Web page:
The best super-moves are, of course, reserved for the captains of each team. Mario, for instance, can become massive, running with the ball and flattening all opposition before him. Donkey Kong unleashes a powerful area attack to stun opponents, while Wario simply unleashes noxious flatulence. The other main benefit provided by each captain is their ability to use mega-strikes. Mega-strikes occur when the captain is in possession of the ball and holds down the ’shoot’ button. A simple swinging meter appears, which the player attempts to halt at the best possible moment. A cut-scene then occurs, as the captain shoots up into the air and launches multiple balls at the enemy goal. Depending on the previous meter minigame results, the captain will launch anywhere up to six balls at once, providing the opportunity to score up to six goals. From the perspective of the player on the receiving end of a mega-strike, the game switches to the goalie’s perspective. As the ball appears, the player must use the Wiimote to intercept them before they enter the net. Thus, a degree of skill is required to use mega-strikes correctly, so that it doesn’t automatically count as six goals. On first reading about the mega-strike, one suspected that it may have been open to abuse. Fortunately, this isn’t the case.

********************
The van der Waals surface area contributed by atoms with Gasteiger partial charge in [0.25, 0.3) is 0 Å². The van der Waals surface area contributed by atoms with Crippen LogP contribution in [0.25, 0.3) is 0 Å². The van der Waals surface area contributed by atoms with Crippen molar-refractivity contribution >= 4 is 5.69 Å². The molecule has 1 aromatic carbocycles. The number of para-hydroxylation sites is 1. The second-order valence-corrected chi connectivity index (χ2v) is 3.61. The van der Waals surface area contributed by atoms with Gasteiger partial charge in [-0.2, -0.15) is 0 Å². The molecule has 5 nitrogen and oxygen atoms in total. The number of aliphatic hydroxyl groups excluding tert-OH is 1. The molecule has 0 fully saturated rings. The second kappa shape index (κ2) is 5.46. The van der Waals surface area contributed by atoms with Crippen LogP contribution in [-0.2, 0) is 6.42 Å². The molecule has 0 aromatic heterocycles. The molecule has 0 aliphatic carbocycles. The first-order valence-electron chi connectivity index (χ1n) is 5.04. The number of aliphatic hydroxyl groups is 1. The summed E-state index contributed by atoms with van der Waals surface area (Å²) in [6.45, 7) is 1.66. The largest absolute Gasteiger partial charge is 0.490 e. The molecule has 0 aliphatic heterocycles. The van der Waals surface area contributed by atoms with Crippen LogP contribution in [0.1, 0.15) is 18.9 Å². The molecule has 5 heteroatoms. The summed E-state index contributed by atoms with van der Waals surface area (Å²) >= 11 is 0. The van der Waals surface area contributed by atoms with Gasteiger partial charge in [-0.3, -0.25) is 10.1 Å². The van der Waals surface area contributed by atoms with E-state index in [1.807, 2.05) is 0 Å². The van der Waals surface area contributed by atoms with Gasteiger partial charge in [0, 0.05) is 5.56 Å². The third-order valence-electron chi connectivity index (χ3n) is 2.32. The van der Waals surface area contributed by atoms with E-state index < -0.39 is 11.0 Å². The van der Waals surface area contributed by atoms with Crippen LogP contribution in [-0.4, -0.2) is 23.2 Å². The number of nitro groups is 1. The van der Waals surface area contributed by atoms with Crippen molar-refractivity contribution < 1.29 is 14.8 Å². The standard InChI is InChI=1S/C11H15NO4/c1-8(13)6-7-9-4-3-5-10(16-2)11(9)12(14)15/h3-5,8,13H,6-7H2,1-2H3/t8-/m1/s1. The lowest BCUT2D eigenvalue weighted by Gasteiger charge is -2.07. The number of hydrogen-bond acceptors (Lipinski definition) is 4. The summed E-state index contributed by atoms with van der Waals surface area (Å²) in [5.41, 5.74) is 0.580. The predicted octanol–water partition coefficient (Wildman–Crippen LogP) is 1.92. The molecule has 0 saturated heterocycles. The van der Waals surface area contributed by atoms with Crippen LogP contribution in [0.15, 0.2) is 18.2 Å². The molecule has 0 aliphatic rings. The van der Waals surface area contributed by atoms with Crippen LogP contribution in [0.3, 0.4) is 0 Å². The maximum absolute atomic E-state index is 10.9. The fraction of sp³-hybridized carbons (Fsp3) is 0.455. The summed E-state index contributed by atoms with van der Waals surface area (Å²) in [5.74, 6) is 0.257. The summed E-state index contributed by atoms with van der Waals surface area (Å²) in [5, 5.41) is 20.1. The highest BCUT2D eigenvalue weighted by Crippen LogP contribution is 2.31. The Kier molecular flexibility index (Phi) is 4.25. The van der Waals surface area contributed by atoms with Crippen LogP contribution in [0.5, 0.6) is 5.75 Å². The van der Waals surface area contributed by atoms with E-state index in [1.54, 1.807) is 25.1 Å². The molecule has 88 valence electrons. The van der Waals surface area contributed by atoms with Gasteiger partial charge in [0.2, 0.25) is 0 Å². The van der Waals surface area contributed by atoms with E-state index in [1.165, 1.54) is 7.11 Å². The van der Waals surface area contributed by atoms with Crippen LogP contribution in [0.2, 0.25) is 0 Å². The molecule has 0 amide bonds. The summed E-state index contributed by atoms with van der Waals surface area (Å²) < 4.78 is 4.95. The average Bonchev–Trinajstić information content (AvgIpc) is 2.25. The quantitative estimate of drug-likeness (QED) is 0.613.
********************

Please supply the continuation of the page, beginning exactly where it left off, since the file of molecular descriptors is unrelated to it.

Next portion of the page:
Having abandoned the tutorials for the real game, Mario Strikers Charged Football proved to be by far more entertaining and less frustrating than I had expected. The game modes immediately available to the player include entering a tournament, playing a one-off match against a computer or a friend, or going online to play other players from across the world. Wait – what was that? Online multiplayer on the Wii? Yes, indeed. Mario Strikers Charged Football holds the honour of being the first online title available for the Wii in Europe, with Nintendo finally implementing a feature that really should have been present since the launch. Playing against the computer in tournaments is entertaining, and remarkably challenging, but it can never compare to the thrill of playing against other human beings. The difficulty of the A.I. players in offline mode is well matched to the player’s own skill, with matches never feeling too pre-determined and the opponents never appearing to follow the same tactic over and over. However, the real challenge is in playing, and hopefully defeating, anonymous strangers with all their dirty tricks and cunning tactics. Like all online games, regardless of their genre, the game is open to abuse from enterprising players hoping to cheat their way to the top of the global leaderboards. Abuse of certain characters with difficult to counter specials is not unheard of, but on the most part, players seem interested in playing fairly and having fun. Indeed, for the first multiplayer title for the Wii, Nintendo could certainly have chosen a less entertaining title.

Football games have the reputation for being same-y and generic. However, with Mario Strikers Charged Football, Nintendo have shown that football games don’t have to be predictable. Not since the likes of Mutant League Hockey has a sports game had so much humour, with so much challenge. Every match is different, and every match is exciting. Just stay off the mushrooms, okay?

8/10